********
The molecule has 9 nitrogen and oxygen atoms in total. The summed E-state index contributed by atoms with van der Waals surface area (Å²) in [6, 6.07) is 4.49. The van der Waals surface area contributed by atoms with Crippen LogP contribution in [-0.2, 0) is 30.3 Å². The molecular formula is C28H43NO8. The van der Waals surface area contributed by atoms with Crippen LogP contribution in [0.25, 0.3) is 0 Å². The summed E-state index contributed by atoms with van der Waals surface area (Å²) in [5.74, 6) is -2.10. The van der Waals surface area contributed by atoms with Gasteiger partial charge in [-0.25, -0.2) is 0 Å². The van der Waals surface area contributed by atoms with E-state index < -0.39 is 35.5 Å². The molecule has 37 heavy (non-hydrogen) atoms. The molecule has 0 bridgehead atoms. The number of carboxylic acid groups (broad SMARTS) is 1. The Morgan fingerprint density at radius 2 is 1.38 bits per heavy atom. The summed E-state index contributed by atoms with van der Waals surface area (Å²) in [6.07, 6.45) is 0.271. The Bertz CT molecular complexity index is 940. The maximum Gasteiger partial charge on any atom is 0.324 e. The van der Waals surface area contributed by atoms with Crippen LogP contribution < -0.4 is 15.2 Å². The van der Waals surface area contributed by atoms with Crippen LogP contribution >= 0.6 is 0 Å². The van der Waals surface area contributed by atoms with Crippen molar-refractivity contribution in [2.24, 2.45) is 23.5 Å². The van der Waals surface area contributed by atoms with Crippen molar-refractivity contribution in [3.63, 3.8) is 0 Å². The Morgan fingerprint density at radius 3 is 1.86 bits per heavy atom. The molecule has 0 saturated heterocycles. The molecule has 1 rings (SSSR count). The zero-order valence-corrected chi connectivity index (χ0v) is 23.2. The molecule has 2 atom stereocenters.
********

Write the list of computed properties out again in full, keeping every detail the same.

The molecule has 9 nitrogen and oxygen atoms in total. The summed E-state index contributed by atoms with van der Waals surface area (Å²) in [6, 6.07) is 4.49. The van der Waals surface area contributed by atoms with Crippen LogP contribution in [-0.2, 0) is 30.3 Å². The molecular formula is C28H43NO8. The van der Waals surface area contributed by atoms with Crippen LogP contribution in [0.25, 0.3) is 0 Å². The summed E-state index contributed by atoms with van der Waals surface area (Å²) in [5.74, 6) is -2.10. The van der Waals surface area contributed by atoms with Gasteiger partial charge in [-0.25, -0.2) is 0 Å². The van der Waals surface area contributed by atoms with E-state index < -0.39 is 35.5 Å². The molecule has 37 heavy (non-hydrogen) atoms. The molecule has 0 bridgehead atoms. The number of carboxylic acid groups (broad SMARTS) is 1. The Morgan fingerprint density at radius 2 is 1.38 bits per heavy atom. The summed E-state index contributed by atoms with van der Waals surface area (Å²) in [6.07, 6.45) is 0.271. The Bertz CT molecular complexity index is 940. The maximum Gasteiger partial charge on any atom is 0.324 e. The van der Waals surface area contributed by atoms with Crippen LogP contribution < -0.4 is 15.2 Å². The van der Waals surface area contributed by atoms with Crippen LogP contribution >= 0.6 is 0 Å². The van der Waals surface area contributed by atoms with Crippen molar-refractivity contribution in [2.24, 2.45) is 23.5 Å². The van der Waals surface area contributed by atoms with Crippen molar-refractivity contribution in [3.63, 3.8) is 0 Å². The Morgan fingerprint density at radius 3 is 1.86 bits per heavy atom. The molecule has 0 saturated heterocycles. The molecule has 1 rings (SSSR count). The zero-order valence-corrected chi connectivity index (χ0v) is 23.2. The molecule has 2 atom stereocenters.